Your TV, or Mine?: Video Games, Polyamory, and Quarantine

My online communities are getting me through this quarantine.

I’m a part of tons of online message boards and groups. As someone who spent most of their time alone and indoors before the pandemic, I have unconventional ways of finding social interaction.

Scrolling through my phone, I notice different parts of the Internet reacting to the coronavirus in their own ways.  Through cathartic jokes, and community support, communities across the Internet are taking comfort in one another.

The queer and polyamorous communities are collectively mourning over the state of their Google Calendars.

Only a month ago, my polyamorous forums were focused on metamour drama and the ethics (or lack thereof) of unicorn hunting.  Three weeks ago, discussion shifted to the safety of attending play parties.

Now, anyone who even suggests seeing a partner that they don’t live with shamed for risking the lives of others.

People are understandably shaken.  Some share funny comments and memes about thriving and blossoming long-distance relationships under shelter-at-home conditions, while others lament in lengthy posts about the forced separation of their families and polycules.

Nobody in the poly community is thrilled about social distancing.

The gaming community is relatively less stressed. We are well prepared for long stretches indoors.

I have seen more than one gamer say something along the lines of: well, a forced quarantine sucks, but at least it lands around the release of some quality video games.

The Doom Slayer and Isabelle.
Bethesda/Nintendo

Gamers across the world have been waiting for the release of both DOOM Eternal and Animal Crossing for years. Shelter-in-place could not have come at a better time.  The fandoms have a mutual respect for one another, and it translates into quality memes.

nintendosoup.com

Gender is suspended during the quarantine: you’re either Animal Crossing or DOOM Eternal.

I have been playing DOOM since the release of its fourth installment in 2016. The trans boy in me has always love first-person shooters and horror games. The Internet has suspended gender during the quarantine: you are either DOOM Eternal or Animal Crossing.

Every one of my boyfriends has been an avid video game player.  My first boyfriend and I played Dead Space 2 on the floor in my parent’s living room. We weren’t allowed to go up to my room.   The second made glorified compilation videos of people making crazy shots in Call of Duty.  He even got an Assassin’s Creed tattoo for me. I watched my college boyfriend play FIFA, and the one after him play Bioshock.

Video games are my love language.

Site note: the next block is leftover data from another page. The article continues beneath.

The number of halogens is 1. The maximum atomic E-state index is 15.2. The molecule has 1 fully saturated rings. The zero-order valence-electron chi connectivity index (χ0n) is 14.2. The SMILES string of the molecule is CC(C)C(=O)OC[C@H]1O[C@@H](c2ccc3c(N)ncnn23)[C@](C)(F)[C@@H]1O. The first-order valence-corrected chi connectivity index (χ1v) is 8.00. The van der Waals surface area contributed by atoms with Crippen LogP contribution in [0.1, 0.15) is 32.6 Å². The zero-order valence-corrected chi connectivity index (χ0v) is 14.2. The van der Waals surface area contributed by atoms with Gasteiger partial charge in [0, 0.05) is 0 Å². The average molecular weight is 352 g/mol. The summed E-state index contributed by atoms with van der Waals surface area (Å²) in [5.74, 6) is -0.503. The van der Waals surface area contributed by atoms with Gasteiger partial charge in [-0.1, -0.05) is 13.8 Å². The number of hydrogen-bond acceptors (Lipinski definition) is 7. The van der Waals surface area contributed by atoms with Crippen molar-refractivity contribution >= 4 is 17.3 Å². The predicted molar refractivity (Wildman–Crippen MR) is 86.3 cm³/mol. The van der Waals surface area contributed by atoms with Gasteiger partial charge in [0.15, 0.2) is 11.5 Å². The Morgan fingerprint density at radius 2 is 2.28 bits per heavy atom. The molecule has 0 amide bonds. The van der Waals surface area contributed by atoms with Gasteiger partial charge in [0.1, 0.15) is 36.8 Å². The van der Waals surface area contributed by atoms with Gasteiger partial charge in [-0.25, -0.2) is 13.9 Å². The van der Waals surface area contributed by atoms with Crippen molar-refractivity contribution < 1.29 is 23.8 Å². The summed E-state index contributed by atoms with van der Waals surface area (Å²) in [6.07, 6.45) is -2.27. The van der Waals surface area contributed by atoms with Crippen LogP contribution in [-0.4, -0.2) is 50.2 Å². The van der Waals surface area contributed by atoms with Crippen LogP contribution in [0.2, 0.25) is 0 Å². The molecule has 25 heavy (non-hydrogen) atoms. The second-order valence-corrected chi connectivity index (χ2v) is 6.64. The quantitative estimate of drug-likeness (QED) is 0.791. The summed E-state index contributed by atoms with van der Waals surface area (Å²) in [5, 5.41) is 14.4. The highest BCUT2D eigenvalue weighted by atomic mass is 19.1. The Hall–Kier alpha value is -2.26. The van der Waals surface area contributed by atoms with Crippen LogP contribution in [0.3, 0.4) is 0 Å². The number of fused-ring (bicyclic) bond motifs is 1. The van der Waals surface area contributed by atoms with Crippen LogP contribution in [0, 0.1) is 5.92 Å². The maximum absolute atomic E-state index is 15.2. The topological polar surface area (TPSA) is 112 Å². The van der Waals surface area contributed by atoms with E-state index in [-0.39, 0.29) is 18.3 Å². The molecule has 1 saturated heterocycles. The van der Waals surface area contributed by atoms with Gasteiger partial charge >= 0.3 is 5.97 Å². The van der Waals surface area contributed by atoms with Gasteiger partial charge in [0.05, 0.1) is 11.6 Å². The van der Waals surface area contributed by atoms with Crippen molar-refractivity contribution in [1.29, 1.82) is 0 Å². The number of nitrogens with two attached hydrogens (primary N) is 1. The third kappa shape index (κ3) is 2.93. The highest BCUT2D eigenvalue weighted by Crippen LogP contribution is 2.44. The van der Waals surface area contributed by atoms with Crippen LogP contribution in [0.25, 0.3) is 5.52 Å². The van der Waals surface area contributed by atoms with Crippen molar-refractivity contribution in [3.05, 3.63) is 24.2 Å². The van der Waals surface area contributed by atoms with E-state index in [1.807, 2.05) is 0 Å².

My current partner and I have wildly different personalities. She is very Animal Crossing.  She has spent half of this quarantine working on her island. I watched her spend three hours editing the pattern on a hat, only to decide not to wear it.

When I met a guy on a dating website who shared my love for DOOM, she encouraged me to hang out with him as much as possible. Maybe she wants me to be happy and fulfilled.  Or, maybe she wants a little break from watching me play, narrating myself.  I’m sure it’s at least one of those things.

When COVID-19 hit, my newfound friend and I had only had a couple video game dates.  I settled into quarantine life with my nesting partner, in the apartment where we both have lived for two years.  I am glad that we are together and safe. 

He is self-isolating alone.  I check in with him often, and I am happy he isn’t showing symptoms, but I wish I could go see him.  Regularly, I remind him to stay inside.

DOOM’s release, somewhat annoyingly, came about a week after the first case was diagnosed in our city.

The pandemic became scarier than a minor inconvenience.  Even as introverted as I am, I started to miss leaving the house. 

I spent a few days being sad and scared.  I read the news all day. The grief I feel for the state of the world is overwhelming.  Leaving the house and taking public transit to his apartment would risk my health and the wellbeing of others, especially my loving partner.

He texted me yesterday to tell me he finished the game alone.

My nesting partner and I play games, side by side. Check in on your partners and family members who live alone. Call your friends when you visit their islands in Animal Crossing. Play DOOM with friends online. Until this nightmare ends, all we can do is sit in our houses, wash our hands, and play video games.

Wash your controllers, too.

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